Don't be alarmed. Even a scrupulously clean life will be exposed to Bacteria, which are naturally everywhere. We swallow them with our food, drink them with water, they are in the air we breathe, on our skin, in our mouths, digestive tract, sinuses and other areas of our bodies. In so far as health is concerned, some of them are harmful, some neutral and some are very beneficial (essential to a healthy life), it is only when an imbalance is allowed to go unchecked by the body's immune system that problems can develope. We start life with no bacterial cultures, so we need a certain exposure to them to develope a healthy gut flora capable of making digestive enzymes and the myriad of other crucial tasks that these bacteria have evolved to provide us with.
To aid our immune systems we need to ensure our beneficial intestinal bacteria are supported at times of physical or emotional stress. Supplementary use of Probiotic bacteria , in as many different strains as possible is advisable. Our bodies can do the rest. – usually! Interestingly there have been studies in hospitals for patients undergoing surgery. In a double blind study , those supplemented with probiotics prior to surgery had significantly fewer post operative complications than those who were given a placebo , or no probiotics at all.
Connection between dysbiosis and disease
Dysbiosis allows pathogenic (harmful) bacteria to proliferate over and above controllable levels in the intestines.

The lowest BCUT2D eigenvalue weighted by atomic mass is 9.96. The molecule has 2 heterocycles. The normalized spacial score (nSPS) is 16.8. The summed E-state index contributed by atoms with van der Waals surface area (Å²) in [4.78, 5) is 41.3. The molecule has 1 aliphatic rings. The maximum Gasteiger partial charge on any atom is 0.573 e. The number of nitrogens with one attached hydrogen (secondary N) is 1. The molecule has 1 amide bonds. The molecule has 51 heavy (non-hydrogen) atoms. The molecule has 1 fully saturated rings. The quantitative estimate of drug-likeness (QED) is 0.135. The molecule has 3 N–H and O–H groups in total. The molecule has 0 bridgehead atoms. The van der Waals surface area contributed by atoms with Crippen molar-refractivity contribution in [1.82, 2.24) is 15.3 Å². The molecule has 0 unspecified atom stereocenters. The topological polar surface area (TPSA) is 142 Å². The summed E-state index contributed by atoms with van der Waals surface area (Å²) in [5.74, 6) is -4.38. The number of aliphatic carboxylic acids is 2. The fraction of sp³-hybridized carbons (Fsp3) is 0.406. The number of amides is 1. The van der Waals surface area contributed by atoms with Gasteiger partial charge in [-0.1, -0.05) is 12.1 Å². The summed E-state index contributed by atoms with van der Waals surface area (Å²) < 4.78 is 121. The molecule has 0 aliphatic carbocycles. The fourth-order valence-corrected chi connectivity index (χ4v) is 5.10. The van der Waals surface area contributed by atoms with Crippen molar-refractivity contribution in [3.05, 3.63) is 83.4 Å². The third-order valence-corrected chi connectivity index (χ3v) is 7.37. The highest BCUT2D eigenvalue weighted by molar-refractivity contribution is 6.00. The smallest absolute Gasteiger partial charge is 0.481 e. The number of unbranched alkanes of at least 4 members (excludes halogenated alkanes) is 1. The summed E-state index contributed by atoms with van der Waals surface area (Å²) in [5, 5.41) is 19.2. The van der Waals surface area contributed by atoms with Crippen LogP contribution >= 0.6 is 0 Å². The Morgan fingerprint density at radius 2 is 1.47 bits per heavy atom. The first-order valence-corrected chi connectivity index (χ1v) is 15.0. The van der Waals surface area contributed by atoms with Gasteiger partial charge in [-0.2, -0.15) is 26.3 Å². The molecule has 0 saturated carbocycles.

There is research to suggest that specific types of intestinal pathogenic bacteria appear to cause or contribute to specific autoimmune diseases ( where the bodies own immune system attacks itself rather than "foreign" invaders , as it has evolved to do). One variety of coli bacteria, for instance, produces a molecule that is very similar to insulin. When the immune system becomes activated against this similar molecule it may then also attack related features at the beta cells of the pancreas.
Another bacteria, Yersinia enterocolitica, induces an auto immune response that attacks the thyroid gland and leads to Grave's disease with a serious overproduction of thyroid hormones.
Ulcerative colitis is linked to an overgrowth of pathogenic microbes, as is Crohn's disease, osteoporosis and ankylosing spondylitis. In ankylosing spondylitis the vertebra of the spine fuse together causing stiffness and pain. Other joints may in time become affected.
Klebsiella, another type of pathogenic bacteria, produces a molecule that is similar to a tissue type found in people with this disease. When Klebsiella numbers in the gut decrease, related antibodies in the blood decrease and the condition improves.
Rheumatoid arthritis is also linked to other bacteria, called Proteus. Proteus is a common cause of urinary tract infections. Women suffer urinary tract infections as well as rheumatoid arthritis twice as often as men, while men usually have higher levels of Klebsiella and three times more ankylosing spondylitis than women.
In addition microbial overgrowth damages the intestinal wall allowing partially digested food particles to pass into the bloodstream, causing an immune response, release of histamine and allergic reaction. In this way autoimmune diseases can be linked to food allergies. This damage is termed a Leaky gut .
A pathogenic yeast makes estradiol, the strongest of the human estrogens. This creates hormonal imbalance, but also estrogen wastes B6, folic acid, B12 and zinc ( leading to deficiancies elsewhere of these nutriets). Estrogen also causes the retention of copper. Estrogen suppresses the thyroid which helps the ovaries make more progesterone. So even less progesterone is made. That intestinal yeast can contribute to the hormonal and nutritional imbalances that give rise to Pre Mentrual Syndrome in women.© all rights reserved